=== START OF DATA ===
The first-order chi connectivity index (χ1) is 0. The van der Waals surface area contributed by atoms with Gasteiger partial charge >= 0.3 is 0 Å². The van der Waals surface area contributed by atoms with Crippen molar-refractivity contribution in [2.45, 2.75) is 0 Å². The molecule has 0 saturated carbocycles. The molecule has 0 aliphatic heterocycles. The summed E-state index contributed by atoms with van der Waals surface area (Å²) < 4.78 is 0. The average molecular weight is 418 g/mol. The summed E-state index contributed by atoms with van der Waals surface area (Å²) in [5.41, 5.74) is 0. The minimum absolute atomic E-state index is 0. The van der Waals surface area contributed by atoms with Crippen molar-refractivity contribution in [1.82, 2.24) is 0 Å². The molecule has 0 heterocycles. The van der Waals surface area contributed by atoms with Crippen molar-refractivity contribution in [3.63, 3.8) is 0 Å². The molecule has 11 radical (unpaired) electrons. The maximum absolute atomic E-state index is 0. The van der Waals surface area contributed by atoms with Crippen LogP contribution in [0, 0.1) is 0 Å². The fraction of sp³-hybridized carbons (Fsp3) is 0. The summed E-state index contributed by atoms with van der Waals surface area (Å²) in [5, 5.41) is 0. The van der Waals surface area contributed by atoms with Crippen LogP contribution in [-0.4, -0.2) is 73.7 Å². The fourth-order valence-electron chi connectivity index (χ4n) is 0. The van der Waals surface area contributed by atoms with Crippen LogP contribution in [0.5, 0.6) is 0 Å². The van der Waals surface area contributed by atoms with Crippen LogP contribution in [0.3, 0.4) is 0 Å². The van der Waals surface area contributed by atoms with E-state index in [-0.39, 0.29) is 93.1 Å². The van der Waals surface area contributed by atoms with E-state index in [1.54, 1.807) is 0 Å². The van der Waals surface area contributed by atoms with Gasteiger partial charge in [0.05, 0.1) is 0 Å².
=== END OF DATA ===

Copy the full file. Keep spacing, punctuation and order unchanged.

The first-order chi connectivity index (χ1) is 0. The van der Waals surface area contributed by atoms with Gasteiger partial charge >= 0.3 is 0 Å². The van der Waals surface area contributed by atoms with Crippen molar-refractivity contribution in [2.45, 2.75) is 0 Å². The molecule has 0 saturated carbocycles. The molecule has 0 aliphatic heterocycles. The summed E-state index contributed by atoms with van der Waals surface area (Å²) < 4.78 is 0. The average molecular weight is 418 g/mol. The summed E-state index contributed by atoms with van der Waals surface area (Å²) in [5.41, 5.74) is 0. The minimum absolute atomic E-state index is 0. The van der Waals surface area contributed by atoms with Crippen molar-refractivity contribution in [1.82, 2.24) is 0 Å². The molecule has 0 heterocycles. The van der Waals surface area contributed by atoms with Crippen molar-refractivity contribution in [3.63, 3.8) is 0 Å². The molecule has 11 radical (unpaired) electrons. The maximum absolute atomic E-state index is 0. The van der Waals surface area contributed by atoms with Crippen LogP contribution in [0, 0.1) is 0 Å². The fraction of sp³-hybridized carbons (Fsp3) is 0. The summed E-state index contributed by atoms with van der Waals surface area (Å²) in [5, 5.41) is 0. The van der Waals surface area contributed by atoms with Crippen LogP contribution in [-0.4, -0.2) is 73.7 Å². The fourth-order valence-electron chi connectivity index (χ4n) is 0. The van der Waals surface area contributed by atoms with Crippen LogP contribution in [0.5, 0.6) is 0 Å². The van der Waals surface area contributed by atoms with Crippen LogP contribution in [0.3, 0.4) is 0 Å². The van der Waals surface area contributed by atoms with E-state index in [-0.39, 0.29) is 93.1 Å². The van der Waals surface area contributed by atoms with E-state index in [1.54, 1.807) is 0 Å². The van der Waals surface area contributed by atoms with Gasteiger partial charge in [0.05, 0.1) is 0 Å².